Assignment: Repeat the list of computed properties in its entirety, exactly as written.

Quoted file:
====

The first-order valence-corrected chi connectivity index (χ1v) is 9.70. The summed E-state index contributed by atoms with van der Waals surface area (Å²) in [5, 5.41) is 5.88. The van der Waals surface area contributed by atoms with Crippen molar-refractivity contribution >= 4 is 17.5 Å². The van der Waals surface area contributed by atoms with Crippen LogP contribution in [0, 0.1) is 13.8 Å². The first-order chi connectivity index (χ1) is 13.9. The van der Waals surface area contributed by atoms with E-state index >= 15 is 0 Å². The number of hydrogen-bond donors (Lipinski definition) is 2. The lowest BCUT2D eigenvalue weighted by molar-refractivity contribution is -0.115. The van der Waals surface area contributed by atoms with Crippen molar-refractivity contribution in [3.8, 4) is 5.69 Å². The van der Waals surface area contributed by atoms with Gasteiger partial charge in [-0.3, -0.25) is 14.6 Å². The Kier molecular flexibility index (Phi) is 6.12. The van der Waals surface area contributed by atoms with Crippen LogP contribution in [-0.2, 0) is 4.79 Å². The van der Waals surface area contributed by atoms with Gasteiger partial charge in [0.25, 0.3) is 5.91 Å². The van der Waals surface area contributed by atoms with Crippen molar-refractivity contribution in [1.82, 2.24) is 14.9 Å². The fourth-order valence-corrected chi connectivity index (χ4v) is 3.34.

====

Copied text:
The first-order valence-corrected chi connectivity index (χ1v) is 9.70. The summed E-state index contributed by atoms with van der Waals surface area (Å²) in [5, 5.41) is 5.88. The van der Waals surface area contributed by atoms with Crippen molar-refractivity contribution >= 4 is 17.5 Å². The van der Waals surface area contributed by atoms with Crippen LogP contribution in [0, 0.1) is 13.8 Å². The first-order chi connectivity index (χ1) is 13.9. The van der Waals surface area contributed by atoms with E-state index >= 15 is 0 Å². The number of hydrogen-bond donors (Lipinski definition) is 2. The lowest BCUT2D eigenvalue weighted by molar-refractivity contribution is -0.115. The van der Waals surface area contributed by atoms with Crippen molar-refractivity contribution in [3.8, 4) is 5.69 Å². The van der Waals surface area contributed by atoms with Gasteiger partial charge in [-0.3, -0.25) is 14.6 Å². The Kier molecular flexibility index (Phi) is 6.12. The van der Waals surface area contributed by atoms with Crippen LogP contribution in [-0.2, 0) is 4.79 Å². The van der Waals surface area contributed by atoms with Gasteiger partial charge in [0.25, 0.3) is 5.91 Å². The van der Waals surface area contributed by atoms with Crippen molar-refractivity contribution in [1.82, 2.24) is 14.9 Å². The fourth-order valence-corrected chi connectivity index (χ4v) is 3.34.